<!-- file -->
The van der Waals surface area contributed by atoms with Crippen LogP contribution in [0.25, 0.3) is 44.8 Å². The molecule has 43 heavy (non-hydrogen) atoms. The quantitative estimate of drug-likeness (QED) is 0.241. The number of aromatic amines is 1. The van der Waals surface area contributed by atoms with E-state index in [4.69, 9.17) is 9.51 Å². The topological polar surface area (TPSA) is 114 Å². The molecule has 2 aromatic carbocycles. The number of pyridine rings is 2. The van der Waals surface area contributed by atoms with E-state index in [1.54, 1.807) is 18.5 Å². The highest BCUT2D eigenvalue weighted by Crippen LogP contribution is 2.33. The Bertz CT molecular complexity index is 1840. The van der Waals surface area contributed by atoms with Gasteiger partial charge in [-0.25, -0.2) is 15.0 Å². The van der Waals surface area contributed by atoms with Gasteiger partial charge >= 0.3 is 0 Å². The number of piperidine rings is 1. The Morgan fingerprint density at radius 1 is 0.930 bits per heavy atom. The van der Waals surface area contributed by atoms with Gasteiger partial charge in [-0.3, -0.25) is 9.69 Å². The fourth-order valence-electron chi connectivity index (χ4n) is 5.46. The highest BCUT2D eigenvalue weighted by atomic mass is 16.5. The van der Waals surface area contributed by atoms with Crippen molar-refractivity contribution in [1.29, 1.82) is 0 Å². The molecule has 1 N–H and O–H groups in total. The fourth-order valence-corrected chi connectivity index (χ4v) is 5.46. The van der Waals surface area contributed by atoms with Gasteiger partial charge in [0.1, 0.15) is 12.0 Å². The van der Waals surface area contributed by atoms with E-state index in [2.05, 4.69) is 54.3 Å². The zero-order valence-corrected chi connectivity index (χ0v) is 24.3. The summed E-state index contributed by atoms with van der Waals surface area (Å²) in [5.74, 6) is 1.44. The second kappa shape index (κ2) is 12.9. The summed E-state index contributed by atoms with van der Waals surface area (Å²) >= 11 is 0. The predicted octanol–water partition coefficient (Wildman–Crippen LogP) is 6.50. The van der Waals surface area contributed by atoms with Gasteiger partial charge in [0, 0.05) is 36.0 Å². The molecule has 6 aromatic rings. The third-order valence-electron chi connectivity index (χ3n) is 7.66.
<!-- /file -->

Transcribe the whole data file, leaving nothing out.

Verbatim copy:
The van der Waals surface area contributed by atoms with Crippen LogP contribution in [0.25, 0.3) is 44.8 Å². The molecule has 43 heavy (non-hydrogen) atoms. The quantitative estimate of drug-likeness (QED) is 0.241. The number of aromatic amines is 1. The van der Waals surface area contributed by atoms with E-state index in [4.69, 9.17) is 9.51 Å². The topological polar surface area (TPSA) is 114 Å². The molecule has 2 aromatic carbocycles. The number of pyridine rings is 2. The van der Waals surface area contributed by atoms with E-state index in [1.54, 1.807) is 18.5 Å². The highest BCUT2D eigenvalue weighted by Crippen LogP contribution is 2.33. The Bertz CT molecular complexity index is 1840. The van der Waals surface area contributed by atoms with Gasteiger partial charge in [-0.25, -0.2) is 15.0 Å². The van der Waals surface area contributed by atoms with Gasteiger partial charge >= 0.3 is 0 Å². The number of piperidine rings is 1. The Morgan fingerprint density at radius 1 is 0.930 bits per heavy atom. The van der Waals surface area contributed by atoms with Gasteiger partial charge in [-0.3, -0.25) is 9.69 Å². The fourth-order valence-electron chi connectivity index (χ4n) is 5.46. The highest BCUT2D eigenvalue weighted by atomic mass is 16.5. The van der Waals surface area contributed by atoms with Crippen molar-refractivity contribution in [1.29, 1.82) is 0 Å². The molecule has 1 N–H and O–H groups in total. The fourth-order valence-corrected chi connectivity index (χ4v) is 5.46. The van der Waals surface area contributed by atoms with Gasteiger partial charge in [0.1, 0.15) is 12.0 Å². The van der Waals surface area contributed by atoms with E-state index in [2.05, 4.69) is 54.3 Å². The zero-order valence-corrected chi connectivity index (χ0v) is 24.3. The summed E-state index contributed by atoms with van der Waals surface area (Å²) in [5.74, 6) is 1.44. The second kappa shape index (κ2) is 12.9. The summed E-state index contributed by atoms with van der Waals surface area (Å²) >= 11 is 0. The predicted octanol–water partition coefficient (Wildman–Crippen LogP) is 6.50. The van der Waals surface area contributed by atoms with Gasteiger partial charge in [0, 0.05) is 36.0 Å². The molecule has 6 aromatic rings. The third-order valence-electron chi connectivity index (χ3n) is 7.66.